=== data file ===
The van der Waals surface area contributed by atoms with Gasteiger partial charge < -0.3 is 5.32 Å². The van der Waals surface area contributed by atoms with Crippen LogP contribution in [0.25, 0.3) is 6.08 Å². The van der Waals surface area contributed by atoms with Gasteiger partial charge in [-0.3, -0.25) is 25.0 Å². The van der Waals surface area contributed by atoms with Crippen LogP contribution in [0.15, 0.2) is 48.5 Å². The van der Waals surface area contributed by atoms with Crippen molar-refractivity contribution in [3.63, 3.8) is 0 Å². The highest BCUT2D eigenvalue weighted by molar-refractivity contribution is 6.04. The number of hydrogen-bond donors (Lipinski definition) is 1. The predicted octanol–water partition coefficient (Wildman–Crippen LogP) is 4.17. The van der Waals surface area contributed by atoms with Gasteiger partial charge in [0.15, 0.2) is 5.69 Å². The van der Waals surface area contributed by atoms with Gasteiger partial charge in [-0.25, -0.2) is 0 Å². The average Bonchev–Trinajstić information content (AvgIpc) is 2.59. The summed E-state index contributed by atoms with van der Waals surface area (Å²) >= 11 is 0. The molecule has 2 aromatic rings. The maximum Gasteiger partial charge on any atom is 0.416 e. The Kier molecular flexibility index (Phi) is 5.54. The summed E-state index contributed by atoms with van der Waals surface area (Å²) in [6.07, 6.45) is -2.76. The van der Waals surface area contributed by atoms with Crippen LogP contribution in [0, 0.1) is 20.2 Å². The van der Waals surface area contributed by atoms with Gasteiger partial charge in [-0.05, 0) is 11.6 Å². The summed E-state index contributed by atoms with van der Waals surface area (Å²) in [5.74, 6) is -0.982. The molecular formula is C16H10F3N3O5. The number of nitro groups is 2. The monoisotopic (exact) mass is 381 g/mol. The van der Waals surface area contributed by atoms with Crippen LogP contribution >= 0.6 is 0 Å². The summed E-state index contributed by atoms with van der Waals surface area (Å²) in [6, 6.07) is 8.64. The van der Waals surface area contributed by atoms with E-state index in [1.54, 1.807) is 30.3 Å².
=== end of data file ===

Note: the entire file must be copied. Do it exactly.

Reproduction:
The van der Waals surface area contributed by atoms with Gasteiger partial charge < -0.3 is 5.32 Å². The van der Waals surface area contributed by atoms with Crippen LogP contribution in [0.25, 0.3) is 6.08 Å². The van der Waals surface area contributed by atoms with Gasteiger partial charge in [-0.3, -0.25) is 25.0 Å². The van der Waals surface area contributed by atoms with Crippen LogP contribution in [0.15, 0.2) is 48.5 Å². The van der Waals surface area contributed by atoms with Crippen molar-refractivity contribution in [3.63, 3.8) is 0 Å². The highest BCUT2D eigenvalue weighted by molar-refractivity contribution is 6.04. The number of hydrogen-bond donors (Lipinski definition) is 1. The predicted octanol–water partition coefficient (Wildman–Crippen LogP) is 4.17. The van der Waals surface area contributed by atoms with Gasteiger partial charge in [0.15, 0.2) is 5.69 Å². The van der Waals surface area contributed by atoms with Gasteiger partial charge in [-0.25, -0.2) is 0 Å². The average Bonchev–Trinajstić information content (AvgIpc) is 2.59. The summed E-state index contributed by atoms with van der Waals surface area (Å²) >= 11 is 0. The molecule has 2 aromatic rings. The maximum Gasteiger partial charge on any atom is 0.416 e. The Kier molecular flexibility index (Phi) is 5.54. The summed E-state index contributed by atoms with van der Waals surface area (Å²) in [6.07, 6.45) is -2.76. The van der Waals surface area contributed by atoms with Crippen LogP contribution in [0, 0.1) is 20.2 Å². The van der Waals surface area contributed by atoms with Gasteiger partial charge in [-0.05, 0) is 11.6 Å². The summed E-state index contributed by atoms with van der Waals surface area (Å²) in [5.74, 6) is -0.982. The molecular formula is C16H10F3N3O5. The number of nitro groups is 2. The monoisotopic (exact) mass is 381 g/mol. The van der Waals surface area contributed by atoms with Crippen LogP contribution >= 0.6 is 0 Å². The summed E-state index contributed by atoms with van der Waals surface area (Å²) in [6, 6.07) is 8.64. The van der Waals surface area contributed by atoms with E-state index in [1.54, 1.807) is 30.3 Å².